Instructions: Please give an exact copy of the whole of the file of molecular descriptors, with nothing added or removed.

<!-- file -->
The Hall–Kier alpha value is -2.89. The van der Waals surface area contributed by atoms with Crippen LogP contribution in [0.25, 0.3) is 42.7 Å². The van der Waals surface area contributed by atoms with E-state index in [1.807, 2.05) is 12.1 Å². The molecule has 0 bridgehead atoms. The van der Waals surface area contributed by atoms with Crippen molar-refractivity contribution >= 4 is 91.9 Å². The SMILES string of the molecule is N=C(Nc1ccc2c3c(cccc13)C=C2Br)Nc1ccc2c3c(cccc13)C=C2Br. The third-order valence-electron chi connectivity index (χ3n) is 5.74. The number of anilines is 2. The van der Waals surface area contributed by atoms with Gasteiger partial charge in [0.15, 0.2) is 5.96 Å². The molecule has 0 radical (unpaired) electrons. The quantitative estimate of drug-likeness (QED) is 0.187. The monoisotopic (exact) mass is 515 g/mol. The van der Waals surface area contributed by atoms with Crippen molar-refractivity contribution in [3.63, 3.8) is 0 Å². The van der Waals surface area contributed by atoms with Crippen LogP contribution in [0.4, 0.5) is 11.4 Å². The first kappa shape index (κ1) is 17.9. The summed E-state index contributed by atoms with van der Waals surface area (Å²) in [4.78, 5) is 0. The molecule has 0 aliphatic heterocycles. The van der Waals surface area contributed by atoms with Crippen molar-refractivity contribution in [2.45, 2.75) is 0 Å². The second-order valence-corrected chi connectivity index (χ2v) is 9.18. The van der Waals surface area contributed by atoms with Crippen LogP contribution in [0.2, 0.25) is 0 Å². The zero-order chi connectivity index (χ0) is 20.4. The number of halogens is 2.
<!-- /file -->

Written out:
The Hall–Kier alpha value is -2.89. The van der Waals surface area contributed by atoms with Crippen LogP contribution in [0.25, 0.3) is 42.7 Å². The van der Waals surface area contributed by atoms with E-state index in [1.807, 2.05) is 12.1 Å². The molecule has 0 bridgehead atoms. The van der Waals surface area contributed by atoms with Crippen molar-refractivity contribution >= 4 is 91.9 Å². The SMILES string of the molecule is N=C(Nc1ccc2c3c(cccc13)C=C2Br)Nc1ccc2c3c(cccc13)C=C2Br. The third-order valence-electron chi connectivity index (χ3n) is 5.74. The number of anilines is 2. The van der Waals surface area contributed by atoms with Gasteiger partial charge in [0.15, 0.2) is 5.96 Å². The molecule has 0 radical (unpaired) electrons. The quantitative estimate of drug-likeness (QED) is 0.187. The monoisotopic (exact) mass is 515 g/mol. The van der Waals surface area contributed by atoms with Crippen molar-refractivity contribution in [3.63, 3.8) is 0 Å². The van der Waals surface area contributed by atoms with Crippen LogP contribution in [0.4, 0.5) is 11.4 Å². The first kappa shape index (κ1) is 17.9. The summed E-state index contributed by atoms with van der Waals surface area (Å²) in [4.78, 5) is 0. The molecule has 0 aliphatic heterocycles. The van der Waals surface area contributed by atoms with Crippen molar-refractivity contribution in [2.45, 2.75) is 0 Å². The second-order valence-corrected chi connectivity index (χ2v) is 9.18. The van der Waals surface area contributed by atoms with Crippen LogP contribution in [0.2, 0.25) is 0 Å². The zero-order chi connectivity index (χ0) is 20.4. The number of halogens is 2.